The first cracks in support for President Trump appeared within his own party this week after further damning revelations of corruption in US foreign policy surfaced. Trump was accused of “betrayal of his oath of office, betrayal of our national security and betrayal of the integrity of our elections” when an impeachment inquiry against him was announced on the 24th of September by the House of Representatives speaker, Nancy Pelosi. Impeachment is a power given by the United States Constitution, which says, “The President, Vice-President, and all civil Officers of the United States shall be removed from Office on Impeachment for, and Conviction of, Treason, Bribery, or other High Crimes and Misdemeanors.” The power to impeach belongs to the House of Representatives and impeachment by a majority sends the case to the Senate, which must convict by a two-thirds majority. Only two US presidents have been impeached before: Andrew Johnson in 1868 and Bill Clinton in 1998, both of whom were acquitted by the Senate.
The Democrat party has been hoping to impeach Trump ever since he was elected president in 2016, and even before he actually took office. Evidence indicated that his campaign had illegal links with Russia and that there was collusion between Trump’s team and Russian officials to subvert the 2016 election in Trump’s favor. However, after two years of investigations and five guilty verdicts against Trump associates, the evidence against Trump himself was inconclusive as to whether the president himself had actually committed a crime. While Democrats were considering were considering their next move, a bigger scandal surfaced, this time about Ukraine.
On the 25th of July, 2019, Trump congratulated the newly elected president of Ukraine, Volodymyr Zelenskiy, in a phone call in which he also encouraged a corruption investigation of former Vice President Joseph Biden who is a leading contender for the 2020 Democratic presidential nomination. Zelensky was pressured to comply with Trump’s request because only a few days earlier Trump had ordered the freezing of $400 million in vital military aid to Ukraine, which had surrendered all its former nuclear weapons in exchange for broken promises that the US would guarantee security against Russian threats. As part of this campaign, Marie Yovanovitch, former ambassador to Ukraine, was sacked and told to go home “on the next plane,” and she testified to Congress that she was “incredulous that the U.S. government chose to remove an Ambassador based, as best as I can tell, on unfounded and false claims by people with clearly questionable motives.” Those people with questionable motives were Igor Fruman and Lev Parnas, who were clients of Trump’s personal lawyer, Rudolph Giuliani, and who were subsequently arrested. Within days of announcing the impeachment proceedings, Kurt Volker, the U.S. special envoy to Ukraine, stepped down to have more freedom over what he could say if he were called to testify before Congress. Volker released text messages showing that US diplomats had been pressurizing Ukraine’s president to investigate Biden in exchange for an invitation to the White House. On the 17th of October, Gordon Sondland, the U.S. ambassador to the E.U., testified that he was “disappointed by the president’s direction that we involve Mr. Giuliani” in efforts to force Ukraine into opening an investigation into Trump’s political rival. After this testimony, acting White House chief of staff Mark Mulvaney acknowledged the charges against Trump saying, “Get over it, there’s going to be political influence in foreign policy.”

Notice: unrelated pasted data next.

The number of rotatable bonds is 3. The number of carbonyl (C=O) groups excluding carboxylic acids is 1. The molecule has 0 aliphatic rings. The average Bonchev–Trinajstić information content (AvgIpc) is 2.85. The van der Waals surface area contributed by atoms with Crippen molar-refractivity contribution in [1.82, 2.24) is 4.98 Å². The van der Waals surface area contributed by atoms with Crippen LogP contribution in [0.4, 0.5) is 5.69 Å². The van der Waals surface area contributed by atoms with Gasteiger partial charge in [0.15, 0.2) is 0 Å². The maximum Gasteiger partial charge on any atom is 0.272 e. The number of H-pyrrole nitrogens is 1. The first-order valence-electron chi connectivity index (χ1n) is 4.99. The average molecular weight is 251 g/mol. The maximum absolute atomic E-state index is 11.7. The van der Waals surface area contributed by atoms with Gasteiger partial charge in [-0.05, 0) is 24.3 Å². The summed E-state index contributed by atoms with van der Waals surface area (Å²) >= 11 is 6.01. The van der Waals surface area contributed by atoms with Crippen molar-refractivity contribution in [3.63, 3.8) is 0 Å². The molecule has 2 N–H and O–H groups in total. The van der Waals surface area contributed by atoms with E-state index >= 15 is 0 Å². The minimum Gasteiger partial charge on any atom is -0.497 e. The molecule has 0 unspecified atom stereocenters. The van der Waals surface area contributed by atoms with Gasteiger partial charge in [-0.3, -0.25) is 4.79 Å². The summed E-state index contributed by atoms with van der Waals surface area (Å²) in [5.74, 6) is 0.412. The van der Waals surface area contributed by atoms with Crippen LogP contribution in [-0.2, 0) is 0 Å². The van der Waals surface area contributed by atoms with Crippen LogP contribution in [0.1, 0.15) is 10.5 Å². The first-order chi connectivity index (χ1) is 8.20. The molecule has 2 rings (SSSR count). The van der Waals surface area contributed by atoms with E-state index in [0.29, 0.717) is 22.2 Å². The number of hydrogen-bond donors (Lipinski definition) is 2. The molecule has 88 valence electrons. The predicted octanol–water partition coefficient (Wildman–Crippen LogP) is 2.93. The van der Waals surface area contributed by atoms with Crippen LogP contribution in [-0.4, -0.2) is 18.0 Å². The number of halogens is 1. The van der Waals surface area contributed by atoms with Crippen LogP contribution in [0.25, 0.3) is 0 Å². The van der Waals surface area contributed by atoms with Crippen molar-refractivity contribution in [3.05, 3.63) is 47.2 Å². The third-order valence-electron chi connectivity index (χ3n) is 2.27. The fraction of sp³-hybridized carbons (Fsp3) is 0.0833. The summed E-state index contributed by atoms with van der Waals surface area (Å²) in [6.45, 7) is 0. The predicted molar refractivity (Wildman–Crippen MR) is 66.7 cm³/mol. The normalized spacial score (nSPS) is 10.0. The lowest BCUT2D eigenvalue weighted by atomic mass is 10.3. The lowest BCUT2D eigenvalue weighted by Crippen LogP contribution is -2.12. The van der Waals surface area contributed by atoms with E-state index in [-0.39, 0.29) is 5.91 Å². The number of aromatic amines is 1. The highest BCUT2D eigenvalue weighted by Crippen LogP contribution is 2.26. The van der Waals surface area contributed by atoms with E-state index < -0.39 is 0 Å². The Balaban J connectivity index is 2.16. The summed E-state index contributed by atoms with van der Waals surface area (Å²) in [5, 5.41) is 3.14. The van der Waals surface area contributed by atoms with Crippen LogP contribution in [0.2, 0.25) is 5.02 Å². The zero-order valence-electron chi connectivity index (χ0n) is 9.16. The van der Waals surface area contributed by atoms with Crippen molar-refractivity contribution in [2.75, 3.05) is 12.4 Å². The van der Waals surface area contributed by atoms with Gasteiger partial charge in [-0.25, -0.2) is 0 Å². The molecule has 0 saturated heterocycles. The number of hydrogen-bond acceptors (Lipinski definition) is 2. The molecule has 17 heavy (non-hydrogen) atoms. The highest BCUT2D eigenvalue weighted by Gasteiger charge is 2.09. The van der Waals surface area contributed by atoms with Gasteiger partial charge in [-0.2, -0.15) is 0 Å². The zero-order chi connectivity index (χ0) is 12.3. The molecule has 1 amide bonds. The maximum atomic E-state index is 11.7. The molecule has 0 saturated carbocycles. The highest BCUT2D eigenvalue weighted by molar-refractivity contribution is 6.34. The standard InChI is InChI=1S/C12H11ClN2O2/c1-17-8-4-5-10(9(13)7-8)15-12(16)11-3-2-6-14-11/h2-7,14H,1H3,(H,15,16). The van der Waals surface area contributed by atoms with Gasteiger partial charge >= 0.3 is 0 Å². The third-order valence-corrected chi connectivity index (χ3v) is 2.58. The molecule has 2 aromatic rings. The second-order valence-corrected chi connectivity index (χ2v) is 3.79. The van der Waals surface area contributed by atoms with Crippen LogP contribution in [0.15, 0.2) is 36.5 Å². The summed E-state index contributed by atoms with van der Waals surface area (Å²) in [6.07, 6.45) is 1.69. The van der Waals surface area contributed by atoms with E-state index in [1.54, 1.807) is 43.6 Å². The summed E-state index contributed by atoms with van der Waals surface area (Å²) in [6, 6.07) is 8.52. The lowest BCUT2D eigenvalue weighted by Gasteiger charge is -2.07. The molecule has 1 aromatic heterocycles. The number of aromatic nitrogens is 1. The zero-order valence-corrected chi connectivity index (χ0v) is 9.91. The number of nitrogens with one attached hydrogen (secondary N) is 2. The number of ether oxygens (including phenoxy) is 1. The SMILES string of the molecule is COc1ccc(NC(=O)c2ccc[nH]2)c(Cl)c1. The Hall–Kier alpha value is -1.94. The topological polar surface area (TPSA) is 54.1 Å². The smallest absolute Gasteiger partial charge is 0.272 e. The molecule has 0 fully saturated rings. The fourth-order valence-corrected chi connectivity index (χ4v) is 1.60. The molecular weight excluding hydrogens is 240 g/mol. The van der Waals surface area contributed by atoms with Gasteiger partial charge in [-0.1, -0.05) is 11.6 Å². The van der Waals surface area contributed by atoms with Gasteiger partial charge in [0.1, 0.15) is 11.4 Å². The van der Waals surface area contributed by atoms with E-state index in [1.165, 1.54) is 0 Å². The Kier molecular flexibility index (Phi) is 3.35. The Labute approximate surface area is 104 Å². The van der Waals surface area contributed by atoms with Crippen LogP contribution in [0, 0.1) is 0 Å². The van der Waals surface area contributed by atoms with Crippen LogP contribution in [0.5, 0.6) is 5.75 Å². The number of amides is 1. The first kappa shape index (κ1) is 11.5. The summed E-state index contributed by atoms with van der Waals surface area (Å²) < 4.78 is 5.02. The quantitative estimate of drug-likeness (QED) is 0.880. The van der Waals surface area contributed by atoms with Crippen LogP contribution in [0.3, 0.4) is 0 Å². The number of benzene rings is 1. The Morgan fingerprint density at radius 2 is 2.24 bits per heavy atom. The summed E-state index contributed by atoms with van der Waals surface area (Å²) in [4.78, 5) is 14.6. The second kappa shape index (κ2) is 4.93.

Six specially selected committees have been set up by Democrats in the House of Representatives to interview key witnesses and study documents without allowing access to other congressional representatives, so as to control which information is released and when. Republicans have called for an official vote to authorize the proceedings, because even though they will lose the vote, it will give them equal access to the proceedings and that will help them mount a defense. Despite, the Republican Party’s firm support for the president, the events of the last few days have shaken them.
Some Republicans have started to distance themselves from Trump. Republican Senate Majority Leader, Mitch McConnell warned that the withdrawal of US troops from Syria “will leave the American people and homeland less safe, embolden our enemies, and weaken important alliances.” The president was also criticized sharply by his former Defense Secretary James Mattis. These men oppose Trump’s isolationist stance on ideological grounds, but others specifically have been shocked by the revelations that Trump sought to gain politically from withholding aid to Ukraine. 2020 Republican presidential candidate Bill Weld expressed support for impeachment, saying ” I think it’s time for the House to go ahead with their inquiry,” and former Ohio Governor, and former Republican presidential candidate, John Kasich said “I think impeachment should move forward and should go for a full examination and a trial in the United States Senate”.
US politics is partisan, and when a vote on impeachment is held in the House of Representatives, it will almost certainly be passed because of the Democrat majority there. However, Trump will not be found guilty by the two-thirds majority needed in the Senate, unless at least 20 Republicans vote with Democrats against the president.
Dr. Abdullah Robin
Written for Ar-Rayah Newspaper – Issue 257